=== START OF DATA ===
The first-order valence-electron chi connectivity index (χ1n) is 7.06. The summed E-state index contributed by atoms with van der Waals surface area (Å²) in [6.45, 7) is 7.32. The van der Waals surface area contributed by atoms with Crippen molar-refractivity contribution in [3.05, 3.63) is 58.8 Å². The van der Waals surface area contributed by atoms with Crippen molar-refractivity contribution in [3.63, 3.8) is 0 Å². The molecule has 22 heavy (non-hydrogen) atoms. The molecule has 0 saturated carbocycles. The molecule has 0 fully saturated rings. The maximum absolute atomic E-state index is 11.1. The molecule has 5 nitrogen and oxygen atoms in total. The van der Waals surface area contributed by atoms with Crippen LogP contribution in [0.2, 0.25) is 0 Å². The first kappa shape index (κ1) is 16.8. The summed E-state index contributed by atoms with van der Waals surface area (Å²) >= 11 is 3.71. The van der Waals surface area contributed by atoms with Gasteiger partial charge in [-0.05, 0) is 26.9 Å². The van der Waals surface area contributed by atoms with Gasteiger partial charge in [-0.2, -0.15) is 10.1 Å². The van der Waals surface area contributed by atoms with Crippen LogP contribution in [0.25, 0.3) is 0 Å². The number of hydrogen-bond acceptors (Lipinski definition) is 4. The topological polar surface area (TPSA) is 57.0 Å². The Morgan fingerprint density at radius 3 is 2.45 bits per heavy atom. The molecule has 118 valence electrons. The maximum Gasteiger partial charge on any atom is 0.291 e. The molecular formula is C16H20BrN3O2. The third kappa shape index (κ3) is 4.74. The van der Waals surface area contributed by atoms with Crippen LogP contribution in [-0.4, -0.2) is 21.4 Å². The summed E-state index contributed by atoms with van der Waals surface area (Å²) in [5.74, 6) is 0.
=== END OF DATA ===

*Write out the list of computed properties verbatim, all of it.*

The first-order valence-electron chi connectivity index (χ1n) is 7.06. The summed E-state index contributed by atoms with van der Waals surface area (Å²) in [6.45, 7) is 7.32. The van der Waals surface area contributed by atoms with Crippen molar-refractivity contribution in [3.05, 3.63) is 58.8 Å². The van der Waals surface area contributed by atoms with Crippen molar-refractivity contribution in [3.63, 3.8) is 0 Å². The molecule has 22 heavy (non-hydrogen) atoms. The molecule has 0 saturated carbocycles. The molecule has 0 fully saturated rings. The maximum absolute atomic E-state index is 11.1. The molecule has 5 nitrogen and oxygen atoms in total. The van der Waals surface area contributed by atoms with Crippen LogP contribution in [0.2, 0.25) is 0 Å². The first kappa shape index (κ1) is 16.8. The summed E-state index contributed by atoms with van der Waals surface area (Å²) >= 11 is 3.71. The van der Waals surface area contributed by atoms with Gasteiger partial charge in [-0.05, 0) is 26.9 Å². The van der Waals surface area contributed by atoms with Gasteiger partial charge in [-0.2, -0.15) is 10.1 Å². The van der Waals surface area contributed by atoms with Crippen LogP contribution in [0.25, 0.3) is 0 Å². The number of hydrogen-bond acceptors (Lipinski definition) is 4. The topological polar surface area (TPSA) is 57.0 Å². The Morgan fingerprint density at radius 3 is 2.45 bits per heavy atom. The molecule has 118 valence electrons. The maximum Gasteiger partial charge on any atom is 0.291 e. The molecular formula is C16H20BrN3O2. The third kappa shape index (κ3) is 4.74. The van der Waals surface area contributed by atoms with Crippen LogP contribution in [-0.4, -0.2) is 21.4 Å². The summed E-state index contributed by atoms with van der Waals surface area (Å²) in [5.74, 6) is 0.